Brands Target Tween Girls In Bid To Keep Them As Longtime Customers Brands increasingly see tweens as a distinct consumer group. From menstruation products to underwear, advertisers are targeting young girls in an informal tone to gain loyal customers earlier on.

Brands Target Tween Girls In Bid To Keep Them As Longtime Customers

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These days many 12-year-olds have their own smartphones. They're on social media platforms like Snapchat and Tumblr. Marketers are beginning to see that as an opportunity to reach a distinct consumer group. Ilya Marritz of member station WNYC reports that when it comes to reaching young women, advertisers are tailoring girl empowerment messages for the app generation.

ILYA MARRITZ, BYLINE: Quick - name one awkward thing you could talk about with a 12-year-old girl. How about menstruation?


ANNABELLE ZASOWSKI: (As Katie) Jenny got it. Then stupid Vicky got it. And I tried everything to get my period - nothing. So I faked it.

MARRITZ: This video has been viewed more than 30 million times since it was posted to YouTube last year by the women's health company Hello Flo.


MARIETTE BOOTH: (As Katie's Mom) Oh, it's family tradition. We're throwing you a first moon party.

MARRITZ: I'm watching with Willa Peltzer, who's 12, and her mom.

WILLA PELTZER: (Laughter).

MARRITZ: And it turns out what was once awkward or even shameful is now an ordinary topic of conversation.

WILLA: When I got my period, I was definitely, like, comfortable talking about it with my friends and my mom and my sister.

MARRITZ: So for Willa...

WILLA: ...It's not surprising that it could be turned into something funny because it's already something that I'm comfortable with.

MARRITZ: Once upon a time not so long ago, ads for pads and tampons showed images of women in gauzy garments doing yoga on the beach. Manufacturers left it to moms and big sisters to give young women the talk. Today, these brands speak to girls directly. Allison Koller is with CBX, a branding agency that works with Kotex.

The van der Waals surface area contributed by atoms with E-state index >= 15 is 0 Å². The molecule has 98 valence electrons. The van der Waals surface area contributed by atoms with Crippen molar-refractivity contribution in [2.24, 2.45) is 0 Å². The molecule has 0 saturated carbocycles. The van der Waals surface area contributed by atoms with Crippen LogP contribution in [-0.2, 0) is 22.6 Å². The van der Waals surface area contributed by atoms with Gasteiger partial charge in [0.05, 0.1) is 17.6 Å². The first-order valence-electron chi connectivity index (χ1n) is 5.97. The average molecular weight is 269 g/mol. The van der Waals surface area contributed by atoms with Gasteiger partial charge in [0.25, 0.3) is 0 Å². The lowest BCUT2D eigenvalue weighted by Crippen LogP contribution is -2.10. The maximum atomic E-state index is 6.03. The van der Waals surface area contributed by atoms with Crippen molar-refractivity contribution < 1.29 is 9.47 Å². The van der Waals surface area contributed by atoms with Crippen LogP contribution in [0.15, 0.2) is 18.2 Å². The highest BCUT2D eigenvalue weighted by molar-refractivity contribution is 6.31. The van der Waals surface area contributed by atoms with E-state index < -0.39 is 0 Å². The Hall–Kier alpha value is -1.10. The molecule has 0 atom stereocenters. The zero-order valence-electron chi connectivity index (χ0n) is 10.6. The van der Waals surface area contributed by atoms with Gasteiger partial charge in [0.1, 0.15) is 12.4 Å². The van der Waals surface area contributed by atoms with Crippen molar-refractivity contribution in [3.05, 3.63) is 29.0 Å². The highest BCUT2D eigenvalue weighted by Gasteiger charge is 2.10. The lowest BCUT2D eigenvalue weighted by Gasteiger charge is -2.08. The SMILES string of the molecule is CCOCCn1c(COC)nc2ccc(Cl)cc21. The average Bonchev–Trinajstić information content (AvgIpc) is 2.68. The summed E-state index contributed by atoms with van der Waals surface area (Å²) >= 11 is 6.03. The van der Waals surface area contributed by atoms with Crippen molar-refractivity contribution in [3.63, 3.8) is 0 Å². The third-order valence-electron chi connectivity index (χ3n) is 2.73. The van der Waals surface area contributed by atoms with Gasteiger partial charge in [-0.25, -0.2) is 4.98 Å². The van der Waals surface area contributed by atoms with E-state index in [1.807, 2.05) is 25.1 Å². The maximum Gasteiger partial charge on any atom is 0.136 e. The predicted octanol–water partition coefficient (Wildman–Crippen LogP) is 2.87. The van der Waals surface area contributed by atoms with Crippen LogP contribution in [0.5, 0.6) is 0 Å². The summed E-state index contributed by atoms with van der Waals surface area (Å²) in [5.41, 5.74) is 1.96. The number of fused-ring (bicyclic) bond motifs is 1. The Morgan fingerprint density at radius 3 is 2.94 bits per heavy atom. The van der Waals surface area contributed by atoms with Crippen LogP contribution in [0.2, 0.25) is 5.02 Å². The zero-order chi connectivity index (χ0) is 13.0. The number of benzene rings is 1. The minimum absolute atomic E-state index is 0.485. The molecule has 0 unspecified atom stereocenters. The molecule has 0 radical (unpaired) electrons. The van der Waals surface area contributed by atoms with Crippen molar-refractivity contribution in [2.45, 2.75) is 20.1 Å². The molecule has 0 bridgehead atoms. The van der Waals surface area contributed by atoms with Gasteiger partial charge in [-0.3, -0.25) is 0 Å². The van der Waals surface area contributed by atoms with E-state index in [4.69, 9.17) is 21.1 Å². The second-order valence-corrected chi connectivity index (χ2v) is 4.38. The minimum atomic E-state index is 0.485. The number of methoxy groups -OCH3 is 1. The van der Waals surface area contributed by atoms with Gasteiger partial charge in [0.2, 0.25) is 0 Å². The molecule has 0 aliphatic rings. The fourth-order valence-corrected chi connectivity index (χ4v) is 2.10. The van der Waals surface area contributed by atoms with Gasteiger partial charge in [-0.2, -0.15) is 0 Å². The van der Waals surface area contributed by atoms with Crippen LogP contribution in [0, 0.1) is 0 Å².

ALLISON KOLLER: Yeah. This is the war room for Kotex.

MARRITZ: The Kotex war room is not much bigger than a closet. Allison Koller is showing me a stack of U by Kotex Tween boxes containing pads and liners specifically for young women. The first thing you notice - the boxes are not eggshell or lavender. They're black.

KOLLER: Right. The black box makes a huge impression at shelf just because it's so unexpected.

MARRITZ: Koller says this approach felt radical, even risky, when the boxes started showing up in stores in 2010. But the first run sold out in two weeks. Girls, of course, are not the only young consumers. Tween boys tend to buy a lot of sneakers and videogames.

But there's something special about young women according to Emily Long. She's with the LAMP, a group that teaches kids to think critically about advertising. Long says underwear, menstrual pads and makeup are the kinds of products that companies can sell to women for decades.

EMILY LONG: I see them trying to set up a customer from a young age who's going to stay with them for the long haul.

MARRITZ: One trend that troubles Long - ads that reference a kind of soft-focus feminism. Dove has a selfie campaign for teens. Last year an underwear brand, Aerie, loudly proclaimed it had stopped doing postproduction on its photography. One ad read, the girl in this photo has not been retouched. The real you is sexy.

LONG: It's still a construction. They're still creating a shot, shaping a shot, putting them in costumes and lighting and makeup. Just because they're not going back over it later on with something like Photoshop doesn't mean that it hasn't been manipulated.

MARRITZ: Aerie declined to give an interview. Now, the models in these ads are clearly older than 12. Aerie says it targets women aged 15 and up. Its close rival, Pink by Victoria's Secret, says it's for college-aged women. But Willa Peltzer, our 12-year-old in Brooklyn, has shopped both places.

WILLA PELTZER: At 11, other girls my age were shopping there, too. I think that they might not know it, but I think that they target all girls.

MARRITZ: Oh, but the companies do know it. One recent study put the spending power of kids aged 9 to 13 at $200 billion. Win a loyal fan today, and she could be a customer for many years to come. For NPR News, I'm Ilya Marritz in New York.

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